Gamma-Hydroxybutyrate, or GHB, is a chemical compound found naturally in the human brain, as well as in some meats, wines, and beers. It’s been used medicinally as an anesthetic, to treat insomnia, narcolepsy, and other sleep disorders. When abused as a narcotic, GHB can produce amnesiac or “blackout” effects, especially at higher doses, making it dangerously powerful as a date rape drug. GHB is a Schedule I narcotic in the United States, meaning it has a high potential for abuse.
GHB is primarily distributed as a clear liquid and may be sold by the “capful” or per “swig” at clubs and raves. The drug can also be made into a white powder or “salt.” It’s colorless, odorless, dissolves quickly in liquid, and tastes only slightly salty.
Taken at recreational doses, GHB can induce a surprisingly wide range of mental and physical states. Its overall effect is one of relaxation, similar to alcohol, along with feelings of euphoria and social confidence, acting as a stimulant and aphrodisiac. These effects appear within 10-15 minutes after ingestion and typically last 3-6 hours. This makes GHB a popular drug at clubs and raves.
The positive feelings of GHB use are also accompanied by a sedative effect. At high enough doses for a person’s body mass, this sedation can be strong enough to cause someone to be unable to move, completely lose their memory, and fall unconscious. These effects make it a prominent date rape drug, since it reduces inhibitions, increases libido, and erases memories.
GHB has also been shown to increase the body’s production of human growth hormone. For this reason, bodybuilders and aspiring athletes sometimes take the drug in an attempt to quickly gain muscle, not realizing the risks they engender by self-prescribing a complex, unpredictable compound.
In all of these cases, no matter one’s purpose for taking it, GHB is notoriously difficult to measure into doses, especially for someone who’s never taken it before. This gives the drug a small window of comfortable use before its quantity becomes toxic or causes overdose. It’s not uncommon for a person to use GHB to spike someone’s drink, only to administer too much of the drug, causing their intended victim to overdose and die.
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Overdose is a highly possible outcome for any recreational user of GHB. At doses above 3,500mg, GHB causes rapid unconsciousness. At doses over 7,000mg, a user’s respiratory system and heart begin to slow to life-threatening levels and they may experience heart attacks, convulsions, and vomiting, all while unconscious.
It is not uncommon for a person who has overdosed on GHB to think that everything is fine, display a positive mood, and want to carry on like nothing’s wrong. Don’t be fooled. A GHB overdose is a medical emergency that can become fatal incredibly quickly without professional medical help.
GHB overdose kills its users by making their hearts stop, vomit and choke to death, or asphyxiate. GHB also reduces the rate at which a user’s body can eliminate alcohol, making it much more dangerous in a club or party scenario in which a person might ingest both substances.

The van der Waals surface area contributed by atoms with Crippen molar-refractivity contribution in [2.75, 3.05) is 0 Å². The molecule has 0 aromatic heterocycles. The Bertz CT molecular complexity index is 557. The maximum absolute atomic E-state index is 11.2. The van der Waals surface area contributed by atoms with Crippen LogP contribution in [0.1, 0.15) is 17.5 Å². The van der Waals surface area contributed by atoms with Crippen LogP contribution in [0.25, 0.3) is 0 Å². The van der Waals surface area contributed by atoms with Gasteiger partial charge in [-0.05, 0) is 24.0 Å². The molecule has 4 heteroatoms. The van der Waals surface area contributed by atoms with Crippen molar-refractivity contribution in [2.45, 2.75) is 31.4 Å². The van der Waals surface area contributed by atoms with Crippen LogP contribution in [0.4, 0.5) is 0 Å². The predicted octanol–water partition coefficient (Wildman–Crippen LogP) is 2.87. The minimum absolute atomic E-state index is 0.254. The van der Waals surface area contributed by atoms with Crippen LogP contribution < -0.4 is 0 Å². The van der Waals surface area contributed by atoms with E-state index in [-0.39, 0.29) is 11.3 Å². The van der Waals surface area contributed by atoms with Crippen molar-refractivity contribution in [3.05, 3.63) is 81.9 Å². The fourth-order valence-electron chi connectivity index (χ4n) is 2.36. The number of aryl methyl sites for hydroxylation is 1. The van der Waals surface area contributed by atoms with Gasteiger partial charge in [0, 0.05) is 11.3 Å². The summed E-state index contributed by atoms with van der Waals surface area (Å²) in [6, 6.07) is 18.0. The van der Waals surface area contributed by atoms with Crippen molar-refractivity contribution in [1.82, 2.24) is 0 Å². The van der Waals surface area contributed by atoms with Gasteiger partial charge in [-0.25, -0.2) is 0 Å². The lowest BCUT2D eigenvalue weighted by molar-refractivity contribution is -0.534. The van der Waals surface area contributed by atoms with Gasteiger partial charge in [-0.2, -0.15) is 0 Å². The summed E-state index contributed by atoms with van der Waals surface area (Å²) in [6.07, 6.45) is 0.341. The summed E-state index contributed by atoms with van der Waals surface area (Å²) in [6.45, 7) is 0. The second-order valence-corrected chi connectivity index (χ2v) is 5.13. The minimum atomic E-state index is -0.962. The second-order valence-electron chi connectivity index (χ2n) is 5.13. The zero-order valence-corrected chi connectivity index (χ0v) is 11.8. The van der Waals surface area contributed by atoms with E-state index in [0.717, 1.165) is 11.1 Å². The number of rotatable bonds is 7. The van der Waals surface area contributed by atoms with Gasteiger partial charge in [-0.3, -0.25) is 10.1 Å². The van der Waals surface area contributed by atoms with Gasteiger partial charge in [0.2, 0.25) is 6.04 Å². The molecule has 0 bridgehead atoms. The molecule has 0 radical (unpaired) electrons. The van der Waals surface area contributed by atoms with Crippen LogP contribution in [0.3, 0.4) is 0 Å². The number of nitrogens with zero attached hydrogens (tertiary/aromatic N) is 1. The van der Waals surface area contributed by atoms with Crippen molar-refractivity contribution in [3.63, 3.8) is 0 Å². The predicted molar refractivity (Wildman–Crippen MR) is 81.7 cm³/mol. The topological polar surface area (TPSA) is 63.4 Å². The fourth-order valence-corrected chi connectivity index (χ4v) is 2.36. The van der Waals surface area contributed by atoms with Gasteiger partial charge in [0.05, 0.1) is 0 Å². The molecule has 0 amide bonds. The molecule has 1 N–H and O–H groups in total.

There is currently no antidote for GHB toxicity or overdose.
It can be difficult to spot GHB use in a person. They may act like they’ve taken ecstasy, MDMA, or become drunk. Additionally, GHB affects each person differently. No one user will exhibit all of the following signs. Some of the symptoms of GHB use and toxicity include:
Consistent GHB use has been linked to problems in numerous areas of brain function, including memory, spatial reasoning, and emotional regulation. Other signs that may indicate long-term GHB abuse include:
Once a person’s body builds up dependency, discontinuing their use of the drug can lead to unpleasant withdrawal symptoms. Withdrawal symptoms can begin to appear less than 24 hours after a person’s last dose, especially if they’ve been taking the drug regularly. These symptoms can include:
These symptoms typically last up to three weeks, with lingering aftereffects up to another few weeks. In more severe cases, GHB withdrawal can begin to mimic the withdrawal of alcohol or benzodiazepines, either of which can become deadly without professional medical help.
As of yet, no forms of treatment have proven effective in helping users break free of addiction to GHB, meaning that withdrawal and recovery can be especially difficult, prolonged processes for people struggling to stop using it. GHB withdrawal is not a widely-researched or discussed phenomenon. Some medical professionals and even emergency room doctors may not be familiar with it.
If you or a loved one are struggling with GHB addiction, reach out to professional help as soon as possible. Attempting to go cold turkey on your own can lead to dangerous health complications, relapse, or overdose without the right support and care. Treatment programs will not judge you, shame you, or lecture you on your habits; they’re there to help you get well. Don’t hesitate to reach out to speak with a professional about getting the help you need–it might save your life.
Warner Park Recovery offers a variety of comprehensive drug treatment programs designed to help people struggling with addiction to overcome their dependencies and build healthier lives. We work with each patient on an individual basis to create a specialized plan for meeting their unique needs. Reach out to us today to get help getting sober, staying sober, and making the most of your new life.
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